Celestial mechanics  

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Celestial mechanics is the branch of astronomy that deals with the motions of celestial objects. The field applies principles of physics, historically classical mechanics, to astronomical objects such as stars and planets to produce ephemeris data. Orbital mechanics (astrodynamics) is a subfield which focuses on the orbits of artificial satellites. Lunar theory is another subfield focusing on the orbit of the Moon.

See also

  • Astrometry is a part of astronomy that deals with measuring the positions of stars and other celestial bodies, their distances and movements.
  • Astrodynamics is the study and creation of orbits, especially those of artificial satellites.
  • Celestial navigation is a position fixing technique that was the first system devised to help sailors locate themselves on a featureless ocean.
  • Gravitation
  • Numerical analysis is a branch of mathematics, pioneered by celestial mechanicians, for calculating approximate numerical answers (such as the position of a planet in the sky) which are too difficult to solve down to a general, exact formula.
  • Creating a numerical model of the solar system was the original goal of celestial mechanics, and has only been imperfectly achieved. It continues to motivate research.
  • An orbit is the path that an object makes, around another object, whilst under the influence of a source of centripetal force, such as gravity.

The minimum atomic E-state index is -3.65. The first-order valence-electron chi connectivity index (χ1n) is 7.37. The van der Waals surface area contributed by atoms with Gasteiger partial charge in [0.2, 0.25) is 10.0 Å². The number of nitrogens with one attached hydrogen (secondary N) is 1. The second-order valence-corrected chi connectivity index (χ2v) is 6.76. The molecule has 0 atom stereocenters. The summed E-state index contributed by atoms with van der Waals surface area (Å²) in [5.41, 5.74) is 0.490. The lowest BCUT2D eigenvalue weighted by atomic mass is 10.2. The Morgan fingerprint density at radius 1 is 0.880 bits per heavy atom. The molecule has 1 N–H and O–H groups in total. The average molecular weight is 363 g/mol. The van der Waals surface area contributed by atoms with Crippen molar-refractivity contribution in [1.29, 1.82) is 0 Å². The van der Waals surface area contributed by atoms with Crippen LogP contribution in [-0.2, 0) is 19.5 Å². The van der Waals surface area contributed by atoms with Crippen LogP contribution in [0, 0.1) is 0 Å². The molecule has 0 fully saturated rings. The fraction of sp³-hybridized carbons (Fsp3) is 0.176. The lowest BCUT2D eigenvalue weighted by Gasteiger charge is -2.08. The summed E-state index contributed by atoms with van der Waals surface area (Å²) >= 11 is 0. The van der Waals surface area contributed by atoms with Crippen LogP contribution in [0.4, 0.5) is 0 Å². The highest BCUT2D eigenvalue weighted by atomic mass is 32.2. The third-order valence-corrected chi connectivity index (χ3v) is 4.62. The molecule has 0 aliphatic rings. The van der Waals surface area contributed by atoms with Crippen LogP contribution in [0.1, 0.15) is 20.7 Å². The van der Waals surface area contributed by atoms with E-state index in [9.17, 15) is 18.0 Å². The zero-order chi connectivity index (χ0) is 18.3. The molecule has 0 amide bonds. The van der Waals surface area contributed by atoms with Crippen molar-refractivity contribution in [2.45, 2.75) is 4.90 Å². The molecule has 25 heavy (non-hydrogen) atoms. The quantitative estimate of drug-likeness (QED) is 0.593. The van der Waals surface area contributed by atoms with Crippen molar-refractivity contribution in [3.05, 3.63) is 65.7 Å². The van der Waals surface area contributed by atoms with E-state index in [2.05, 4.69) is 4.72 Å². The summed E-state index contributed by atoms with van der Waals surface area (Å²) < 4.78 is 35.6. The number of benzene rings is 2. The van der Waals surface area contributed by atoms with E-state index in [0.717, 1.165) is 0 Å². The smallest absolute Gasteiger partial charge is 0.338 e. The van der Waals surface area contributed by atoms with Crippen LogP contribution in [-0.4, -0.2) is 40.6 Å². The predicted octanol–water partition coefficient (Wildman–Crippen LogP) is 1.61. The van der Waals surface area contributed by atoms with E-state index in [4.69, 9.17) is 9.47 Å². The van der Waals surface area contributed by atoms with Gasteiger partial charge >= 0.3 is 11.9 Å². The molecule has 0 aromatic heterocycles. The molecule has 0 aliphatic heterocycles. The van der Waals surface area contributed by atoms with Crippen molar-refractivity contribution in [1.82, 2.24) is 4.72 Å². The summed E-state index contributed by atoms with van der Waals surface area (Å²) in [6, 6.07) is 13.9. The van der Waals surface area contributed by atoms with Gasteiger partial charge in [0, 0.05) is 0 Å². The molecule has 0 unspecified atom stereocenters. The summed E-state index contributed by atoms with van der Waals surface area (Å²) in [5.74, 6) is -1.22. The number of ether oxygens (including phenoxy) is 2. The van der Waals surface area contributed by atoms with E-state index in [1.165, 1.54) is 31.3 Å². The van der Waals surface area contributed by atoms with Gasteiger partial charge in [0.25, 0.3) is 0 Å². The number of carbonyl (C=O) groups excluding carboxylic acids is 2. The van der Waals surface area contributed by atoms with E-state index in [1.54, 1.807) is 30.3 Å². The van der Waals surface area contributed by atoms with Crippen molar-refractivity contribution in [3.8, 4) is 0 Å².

• Orbital elements are the parameters needed to specify a Newtonian two-body orbit uniquely.
  • Osculating orbit is the temporary Keplerian orbit about a central body that an object would continue on, if other perturbations were not present.
  • Retrograde motion
  • Satellite is an object that orbits another object (known as its primary). The term is often used to describe an artificial satellite (as opposed to natural satellites, or moons). The common noun moon (not capitalized) is used to mean any natural satellite of the other planets.
  • Tidal force
  • The Jet Propulsion Laboratory Developmental Ephemeris (JPL DE) is a widely used model of the solar system, which combines celestial mechanics with numerical analysis and astronomical and spacecraft data.
  • Two solutions, called VSOP82 and VSOP87 are versions one mathematical theory for the orbits and positions of the major planets, which seeks to provide accurate positions over an extended period of time.
  • Lunar theory attempts to account for the motions of the Moon.

Unless indicated otherwise, the text in this article is either based on Wikipedia article "Celestial mechanics" or another language Wikipedia page thereof used under the terms of the GNU Free Documentation License; or on research by Jahsonic and friends. See Art and Popular Culture's copyright notice.

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